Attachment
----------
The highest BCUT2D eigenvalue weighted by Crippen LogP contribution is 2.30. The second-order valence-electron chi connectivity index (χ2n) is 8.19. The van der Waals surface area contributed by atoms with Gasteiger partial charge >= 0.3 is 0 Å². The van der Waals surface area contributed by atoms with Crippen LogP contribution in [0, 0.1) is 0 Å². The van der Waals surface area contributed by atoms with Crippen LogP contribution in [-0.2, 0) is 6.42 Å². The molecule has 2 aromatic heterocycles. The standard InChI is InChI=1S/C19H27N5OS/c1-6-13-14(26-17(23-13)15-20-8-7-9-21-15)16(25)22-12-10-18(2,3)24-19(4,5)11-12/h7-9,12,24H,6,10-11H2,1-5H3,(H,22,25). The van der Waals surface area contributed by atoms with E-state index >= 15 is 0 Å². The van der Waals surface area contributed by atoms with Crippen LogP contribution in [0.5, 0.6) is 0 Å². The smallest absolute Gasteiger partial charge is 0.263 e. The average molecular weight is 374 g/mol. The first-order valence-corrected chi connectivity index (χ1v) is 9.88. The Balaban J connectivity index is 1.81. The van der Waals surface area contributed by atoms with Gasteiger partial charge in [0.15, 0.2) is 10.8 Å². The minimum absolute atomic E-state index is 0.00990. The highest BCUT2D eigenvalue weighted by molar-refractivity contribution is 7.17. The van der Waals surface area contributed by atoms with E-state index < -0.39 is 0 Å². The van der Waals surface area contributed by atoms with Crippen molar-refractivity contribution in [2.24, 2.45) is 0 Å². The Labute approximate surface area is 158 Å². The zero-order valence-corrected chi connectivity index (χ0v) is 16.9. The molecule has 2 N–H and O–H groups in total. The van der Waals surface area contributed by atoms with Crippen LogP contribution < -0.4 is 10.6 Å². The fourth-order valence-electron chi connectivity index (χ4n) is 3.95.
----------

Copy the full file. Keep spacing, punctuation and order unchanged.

The highest BCUT2D eigenvalue weighted by Crippen LogP contribution is 2.30. The second-order valence-electron chi connectivity index (χ2n) is 8.19. The van der Waals surface area contributed by atoms with Gasteiger partial charge >= 0.3 is 0 Å². The van der Waals surface area contributed by atoms with Crippen LogP contribution in [0, 0.1) is 0 Å². The van der Waals surface area contributed by atoms with Crippen LogP contribution in [-0.2, 0) is 6.42 Å². The molecule has 2 aromatic heterocycles. The standard InChI is InChI=1S/C19H27N5OS/c1-6-13-14(26-17(23-13)15-20-8-7-9-21-15)16(25)22-12-10-18(2,3)24-19(4,5)11-12/h7-9,12,24H,6,10-11H2,1-5H3,(H,22,25). The van der Waals surface area contributed by atoms with E-state index >= 15 is 0 Å². The van der Waals surface area contributed by atoms with Crippen LogP contribution in [0.5, 0.6) is 0 Å². The smallest absolute Gasteiger partial charge is 0.263 e. The average molecular weight is 374 g/mol. The first-order valence-corrected chi connectivity index (χ1v) is 9.88. The Balaban J connectivity index is 1.81. The van der Waals surface area contributed by atoms with Gasteiger partial charge in [0.15, 0.2) is 10.8 Å². The minimum absolute atomic E-state index is 0.00990. The highest BCUT2D eigenvalue weighted by molar-refractivity contribution is 7.17. The van der Waals surface area contributed by atoms with E-state index < -0.39 is 0 Å². The van der Waals surface area contributed by atoms with Crippen molar-refractivity contribution in [2.24, 2.45) is 0 Å². The Labute approximate surface area is 158 Å². The zero-order valence-corrected chi connectivity index (χ0v) is 16.9. The molecule has 2 N–H and O–H groups in total. The van der Waals surface area contributed by atoms with Crippen LogP contribution < -0.4 is 10.6 Å². The fourth-order valence-electron chi connectivity index (χ4n) is 3.95.